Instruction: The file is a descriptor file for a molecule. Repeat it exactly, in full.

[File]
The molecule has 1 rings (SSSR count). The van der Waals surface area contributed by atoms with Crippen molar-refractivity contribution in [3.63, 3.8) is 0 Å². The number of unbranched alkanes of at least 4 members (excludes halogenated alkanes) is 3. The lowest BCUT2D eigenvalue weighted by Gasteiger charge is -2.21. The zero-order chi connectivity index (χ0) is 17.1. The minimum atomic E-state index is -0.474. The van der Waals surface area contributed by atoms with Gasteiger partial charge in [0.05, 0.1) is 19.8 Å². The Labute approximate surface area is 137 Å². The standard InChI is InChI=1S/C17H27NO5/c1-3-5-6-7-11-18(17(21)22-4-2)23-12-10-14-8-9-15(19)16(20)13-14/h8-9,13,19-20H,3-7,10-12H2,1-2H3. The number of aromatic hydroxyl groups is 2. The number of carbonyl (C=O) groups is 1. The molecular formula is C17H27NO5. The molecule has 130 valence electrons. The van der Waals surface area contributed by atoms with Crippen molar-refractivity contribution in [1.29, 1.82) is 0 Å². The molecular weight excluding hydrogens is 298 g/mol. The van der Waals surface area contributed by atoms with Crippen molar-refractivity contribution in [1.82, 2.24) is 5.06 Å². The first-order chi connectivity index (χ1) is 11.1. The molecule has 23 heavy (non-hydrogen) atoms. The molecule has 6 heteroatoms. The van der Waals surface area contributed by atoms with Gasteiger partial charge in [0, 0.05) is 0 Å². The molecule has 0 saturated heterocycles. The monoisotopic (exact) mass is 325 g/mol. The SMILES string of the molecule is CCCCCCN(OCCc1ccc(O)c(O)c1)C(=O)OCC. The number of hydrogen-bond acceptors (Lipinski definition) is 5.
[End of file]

The molecule has 1 rings (SSSR count). The van der Waals surface area contributed by atoms with Crippen molar-refractivity contribution in [3.63, 3.8) is 0 Å². The number of unbranched alkanes of at least 4 members (excludes halogenated alkanes) is 3. The lowest BCUT2D eigenvalue weighted by Gasteiger charge is -2.21. The zero-order chi connectivity index (χ0) is 17.1. The minimum atomic E-state index is -0.474. The van der Waals surface area contributed by atoms with Gasteiger partial charge in [0.05, 0.1) is 19.8 Å². The Labute approximate surface area is 137 Å². The standard InChI is InChI=1S/C17H27NO5/c1-3-5-6-7-11-18(17(21)22-4-2)23-12-10-14-8-9-15(19)16(20)13-14/h8-9,13,19-20H,3-7,10-12H2,1-2H3. The number of aromatic hydroxyl groups is 2. The number of carbonyl (C=O) groups is 1. The molecular formula is C17H27NO5. The molecule has 130 valence electrons. The van der Waals surface area contributed by atoms with Crippen molar-refractivity contribution in [1.29, 1.82) is 0 Å². The molecular weight excluding hydrogens is 298 g/mol. The van der Waals surface area contributed by atoms with Crippen molar-refractivity contribution in [1.82, 2.24) is 5.06 Å². The first-order chi connectivity index (χ1) is 11.1. The molecule has 23 heavy (non-hydrogen) atoms. The molecule has 6 heteroatoms. The van der Waals surface area contributed by atoms with Gasteiger partial charge in [0, 0.05) is 0 Å². The molecule has 0 saturated heterocycles. The monoisotopic (exact) mass is 325 g/mol. The SMILES string of the molecule is CCCCCCN(OCCc1ccc(O)c(O)c1)C(=O)OCC. The number of hydrogen-bond acceptors (Lipinski definition) is 5.